shouldwestayorshouldwego Tue 15-Mar-16 06:59:54

Yes school swimming lessons which weren't as good as the private ones (according to dd). They wouldn't tell us more than a week or so before which class was swimming that term by which time had already paid for private ones. I think would have been better to target just those who couldn't swim and give them intensive lessons, weekly say throughout yr4 as 8-10 sessions a year isn't enough.

Chocolatteaddict1 Tue 15-Mar-16 07:10:07

Your right and that's quiet unusual as they normally have at least a year of swimming sometimes two.

Sadly school swimming lessons sometimes are larger than private ones so it effects the standard that can be delivered to them also the mixture of abilities all lumped together can seriously hinder it.

Still very expensive for school swimming lessons though.

QueenElizardbeth Tue 15-Mar-16 07:47:43

Ours are not free but I think it covers transport, not the lessons themselves.

I don't think the lessons are much use if you have a nervous child who can't already swim. But sadly we have no choice. I'm paying again for private one to one tuition, like I did with my eldest.

shouldwestayorshouldwego Tue 15-Mar-16 09:03:36

They probably have had a year or so in total, but they might go from Jan-March one year and then not swim again until the following January. Fine if you are also having private lessons or go regularly with parents but very little progress if that is the only swimming you do. They only ever divide into three groups (three instructors) so those who can swim well end up in groups of 12-15 splashing around in the deep end while the others are in smaller groups. Dd on silver so I am not bothered about her swimming but it doesn't seem the most time or cost efficient approach. It takes about 2hrs (getting out of school, catching coach, getting changed etc) for 25 mins in the water. She enjoys swimming but it isn't a good use of time or money.

PatriciaHolm Tue 15-Mar-16 10:07:33

For a regular state school (not academy or free school) then swimming is indeed part of the National cirriculum and must be offered in ks1 or ks2. Schools can ask for a voluntary contribution, but cannot insist. There is no mandated length for lessons; many schools now only offer a term.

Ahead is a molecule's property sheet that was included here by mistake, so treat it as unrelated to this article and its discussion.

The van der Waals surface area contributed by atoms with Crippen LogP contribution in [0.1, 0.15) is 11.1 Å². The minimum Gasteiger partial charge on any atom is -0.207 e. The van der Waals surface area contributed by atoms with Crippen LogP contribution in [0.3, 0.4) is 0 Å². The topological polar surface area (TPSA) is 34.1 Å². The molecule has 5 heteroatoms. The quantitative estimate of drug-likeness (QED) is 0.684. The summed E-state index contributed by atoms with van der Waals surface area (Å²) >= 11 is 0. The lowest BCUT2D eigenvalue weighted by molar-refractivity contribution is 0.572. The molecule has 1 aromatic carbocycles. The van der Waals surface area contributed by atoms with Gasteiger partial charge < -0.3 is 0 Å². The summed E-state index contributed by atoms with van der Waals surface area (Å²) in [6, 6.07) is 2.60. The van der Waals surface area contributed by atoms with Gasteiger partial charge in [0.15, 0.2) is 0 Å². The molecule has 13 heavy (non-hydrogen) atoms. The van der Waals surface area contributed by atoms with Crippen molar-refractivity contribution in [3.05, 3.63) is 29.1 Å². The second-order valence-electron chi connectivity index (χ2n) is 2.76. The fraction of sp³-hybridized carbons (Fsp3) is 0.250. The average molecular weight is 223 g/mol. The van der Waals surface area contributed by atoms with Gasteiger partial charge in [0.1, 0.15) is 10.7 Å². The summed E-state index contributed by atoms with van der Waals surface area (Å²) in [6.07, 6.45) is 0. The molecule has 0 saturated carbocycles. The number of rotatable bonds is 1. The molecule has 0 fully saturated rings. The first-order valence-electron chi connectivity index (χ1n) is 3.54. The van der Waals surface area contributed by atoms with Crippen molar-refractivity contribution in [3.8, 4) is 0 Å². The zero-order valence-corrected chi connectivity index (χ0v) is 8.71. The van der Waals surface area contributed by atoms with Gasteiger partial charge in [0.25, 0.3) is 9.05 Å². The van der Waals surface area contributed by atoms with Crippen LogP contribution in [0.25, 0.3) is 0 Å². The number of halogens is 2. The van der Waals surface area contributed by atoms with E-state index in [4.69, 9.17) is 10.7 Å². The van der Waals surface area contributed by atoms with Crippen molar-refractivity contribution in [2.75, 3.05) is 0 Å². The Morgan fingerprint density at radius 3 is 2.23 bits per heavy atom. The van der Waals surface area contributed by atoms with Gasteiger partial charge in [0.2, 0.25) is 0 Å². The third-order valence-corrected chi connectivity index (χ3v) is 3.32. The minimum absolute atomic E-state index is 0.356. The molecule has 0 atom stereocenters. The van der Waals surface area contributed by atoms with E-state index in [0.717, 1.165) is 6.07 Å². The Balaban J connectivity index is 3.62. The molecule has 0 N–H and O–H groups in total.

The cost may be associated with extra staff required to supervise the children, for example, or the lessons themselves. However, paying the charge must be voluntary.

If a school is an academy or free school, the they don't have to follow the national cirriculum so could choose not to offer swimming at all.

Fleurdelise Tue 15-Mar-16 12:29:36

DD (year 4) has done swimming lessons at school throughout year 3 and year 4 (still doing them). It is £4 contribution per lesson, weekly and it covers the cost of the transport I believe (they go on a coach). I personally believe it is good value for money and I am happy they didn't just do it for 1 term only but for a solid 2 years by the end of this academic year.

crispytruffle Tue 15-Mar-16 12:57:05

In year 3 we had to pay £25 for a term. I guess that was to cover the coach? This year we haven't even had any swimming lessons via the school.

Ashers40 Tue 15-Mar-16 21:06:07

We are asked to pay a voluntary £25 per term, as the school does have to pay the leisure centre that provides the lessons (kids walk there and back) and they have to offer it as part of the curriculum. I'm happy to pay, some people won't , but state primaries are not awash with money. I've stopped private swimming lessons for the two terms DD is swimming with school and so am already making a saving even after paying the £25